Every Friday morning I do a brief writeup and review of shows I watched the night before, including FlashForward, Fringe, the Office, 30 Rock, Survivor, and Parks and Recreation. There will be spoilers about what happened, so consider yourself forewarned.
FLASHFORWARD: The Hobbit continues to be a poor choice for a bad guy. Good thing for the show that I'm convinced he and Simcoe actually had nothing to do with causing the blackout. (My money is on brilliant Ricky Jay as the bad guy.) The poker game would have been a perfect opportunity to nerd out on quantum physics, which is all based on probability. But besides some passing references to quantum suicide, the exchange seemed more about Simon and Llyod's relationship. Also, I saw the star tattoo twist coming a mile away, and the "Jericho" security contractors seemed a little derivative of...well, Jericho.
FRINGE: Another decent effort in the X-Files tradition. I liked the twist of the kid being the mind controller -- reminded me of that Twilight Zone episode where Bill Mummy plays that kid with psychic powers. I'm also pleased when they find a way to weave an X-Files episode into the larger mythology of the show. I'm guessing the drug was part of Massive Dynamic's attempt to create super soldiers of its own in anticipation of the final battle. On that note, memo to Nina Sharp: you need a mirror and typewriter to communicate with the mirror reality.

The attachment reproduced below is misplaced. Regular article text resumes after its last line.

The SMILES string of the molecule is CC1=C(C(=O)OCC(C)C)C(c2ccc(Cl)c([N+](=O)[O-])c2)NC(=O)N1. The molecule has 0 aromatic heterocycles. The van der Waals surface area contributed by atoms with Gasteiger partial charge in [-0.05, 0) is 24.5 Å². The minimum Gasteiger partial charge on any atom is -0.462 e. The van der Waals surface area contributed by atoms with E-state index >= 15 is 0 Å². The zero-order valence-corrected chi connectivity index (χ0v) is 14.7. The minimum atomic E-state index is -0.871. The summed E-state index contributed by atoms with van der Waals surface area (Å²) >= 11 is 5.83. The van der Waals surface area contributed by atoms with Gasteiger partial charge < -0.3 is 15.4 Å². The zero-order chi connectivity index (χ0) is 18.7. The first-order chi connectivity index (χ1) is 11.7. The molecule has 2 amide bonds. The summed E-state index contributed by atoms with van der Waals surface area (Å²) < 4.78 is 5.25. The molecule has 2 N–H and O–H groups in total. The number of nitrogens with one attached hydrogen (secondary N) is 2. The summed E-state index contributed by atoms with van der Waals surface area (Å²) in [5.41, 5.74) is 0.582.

THE OFFICE: More mixed feelings about this episode. Oscar doing an awful southern accent was one of the true laugh-out-loud moments of the season, and I think Andy awkward courtship of Erin is adorable. But Michael was back to being mindlessly stupid, even if he was vindicated by the end of the episode. Ordinarily, I like it when the writers switch things up by making Michael look stupid, then reveal him to be right. Think of Michael's commercial for Dunder Mifflin. But the payoff really has to be genius, and I didn't quite buy Jim's change of heart regarding the game.
30 ROCK: This episode started slowly, but picked up steam by the end. Many of the best episodes deal with Jack and Lemon's (aka Lesbian Yellow Sourfruit) platonic love affair, and this was no exception. Kenneth became a tad overexposed in the last season or two, but his psychological ploy to get Cheyenne Jackson's character (does he have a name besides "robot guy"?) to pronounce "about" like an American was hilarious. Padma Lakshmi was a little wooden but pleasantly self deprecating. Her "invention" of the sandwich bag hilariously evoked the rampant product placement of the Glad family of products on Top Chef.
SURVIVOR: Last week, I suggested that Russell might be the best manipulator since Johnny Fairplay. After finding a second immunity idol -- with no clues! -- and engineering yet another blindside, I'm prepared to say Russell is better. How he managed to swing a 7-4 disadvantage into a 5-5 balance of power is beyond me, but it's been a thrilling pleasure to watch. If Russell wins it all, he may well merit the title of best Survivor ever.
PARKS AND RECREATION: I think the writers probably assumed that Tom Haverford would become the star of the show. As I mentioned last week, however, I think the funniest character on the show is Ron. His storyline involving the orgasmic shoe shine was at once hilarious and disturbing. Andy's reaction ("What the f**k was that?!") was perfect, too. I also enjoy the way supporting characters like Jerry and Donna are starting to develop. More of them, and less of Audrey the intern, please.
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